Not long ago, a marble salesman (“S”)—nota bene: not a
salesman of marbles—did a round of golf with his Massachusetts lawyer friend
(“L”), a man in his mid-50s. Somehow the conversation got around to an upcoming
sale of securities. There was prohibited tipping—and not of the daddy—and there
was a resulting insider trading case involving allegations of conspiracy. United States v. S.
L had made $500K for himself and his friends, of which $267K
was for L himself.
Eventually, L pleaded guilty. 
The prosecution had originally wanted a two year prison sentence, but in
the end, the judge imposed home confinement for 8 months. This is a very light
sentence, in case anyone is confused on this point.
So what happened? Of course, I don’t actually  know. However, the general pattern of this
sort of apparent deviation from legal regularity is that all or two of the following
considerations are in play:
(1) L is being rewarded for rolling
over on other members of the conspiracy. (2) L either has been or will shortly be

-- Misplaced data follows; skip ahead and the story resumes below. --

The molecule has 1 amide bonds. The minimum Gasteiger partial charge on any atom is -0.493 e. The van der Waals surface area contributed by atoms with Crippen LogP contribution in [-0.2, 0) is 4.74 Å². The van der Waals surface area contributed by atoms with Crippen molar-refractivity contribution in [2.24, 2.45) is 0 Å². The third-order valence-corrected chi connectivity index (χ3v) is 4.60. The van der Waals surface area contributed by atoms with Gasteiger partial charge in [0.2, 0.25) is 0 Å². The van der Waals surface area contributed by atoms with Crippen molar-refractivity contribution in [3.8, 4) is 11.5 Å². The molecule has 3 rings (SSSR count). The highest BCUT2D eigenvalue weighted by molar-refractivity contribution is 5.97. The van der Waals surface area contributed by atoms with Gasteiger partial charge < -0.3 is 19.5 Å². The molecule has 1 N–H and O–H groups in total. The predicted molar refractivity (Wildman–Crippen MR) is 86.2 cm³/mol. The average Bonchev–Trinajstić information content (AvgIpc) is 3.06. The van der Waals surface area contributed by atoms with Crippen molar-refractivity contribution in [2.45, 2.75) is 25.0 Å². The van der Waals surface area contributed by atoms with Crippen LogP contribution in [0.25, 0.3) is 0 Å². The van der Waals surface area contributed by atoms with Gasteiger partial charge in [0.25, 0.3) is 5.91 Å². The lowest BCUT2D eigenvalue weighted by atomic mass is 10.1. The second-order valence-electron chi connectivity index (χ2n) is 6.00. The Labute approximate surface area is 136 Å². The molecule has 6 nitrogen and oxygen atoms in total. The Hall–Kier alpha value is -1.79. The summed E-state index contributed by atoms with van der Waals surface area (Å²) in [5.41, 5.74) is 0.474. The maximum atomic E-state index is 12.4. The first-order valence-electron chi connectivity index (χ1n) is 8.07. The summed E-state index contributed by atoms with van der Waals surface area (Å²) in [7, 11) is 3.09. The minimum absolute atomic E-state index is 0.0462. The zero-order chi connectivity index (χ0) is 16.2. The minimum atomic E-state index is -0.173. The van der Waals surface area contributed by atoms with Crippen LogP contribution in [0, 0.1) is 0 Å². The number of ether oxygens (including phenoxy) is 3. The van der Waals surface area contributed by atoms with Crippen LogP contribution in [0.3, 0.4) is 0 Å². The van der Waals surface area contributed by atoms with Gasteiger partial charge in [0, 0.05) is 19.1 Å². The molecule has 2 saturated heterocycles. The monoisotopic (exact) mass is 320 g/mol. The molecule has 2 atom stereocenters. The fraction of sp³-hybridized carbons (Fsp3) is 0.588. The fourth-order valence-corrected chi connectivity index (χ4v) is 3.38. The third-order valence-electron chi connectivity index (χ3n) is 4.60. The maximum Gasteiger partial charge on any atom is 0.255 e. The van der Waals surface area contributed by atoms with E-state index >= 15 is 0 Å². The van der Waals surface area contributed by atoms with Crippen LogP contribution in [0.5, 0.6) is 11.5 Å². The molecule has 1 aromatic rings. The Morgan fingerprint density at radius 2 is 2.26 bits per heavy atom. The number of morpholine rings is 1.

disbarred, probably ruining or harming his life substantially, e.g., divorce is
not uncommon in these circumstances, and if they are kids, they can’t attend—or
continue attending–the same private colleges where most of their friends go.
(3) L and hence is family were, are,
or  at the end of the confinement will
really be broke-broke.
Given the virtual certainty of #(2), L is going to have to
work very hard to find some kind of new type of job, and he will not make what
he used to. So why might L need more time in the clink and more severity. He’s
going to be pretty humiliated anyway.
By the way. With regard to home confinement, there is often
suffering reeked on the female spouse. 
My wife, for example, can barely stand my coming home for lunch on work
days, and if I wanted to spend most of a day at home drafting or reading a
brief, she might well divorce me for that offense.

Now get this. L was a criminal defense lawyer. 

*Michael Sean Quinn, Ph.D., J.D.
The Law Firm of Michael Sean Quinn et
Quinn and Quinn
                                 1300 West Lynn Street, Suite 208
Texas 78703
344-9466 – Fax
                                E-mail:  mquinn@msquinnlaw.com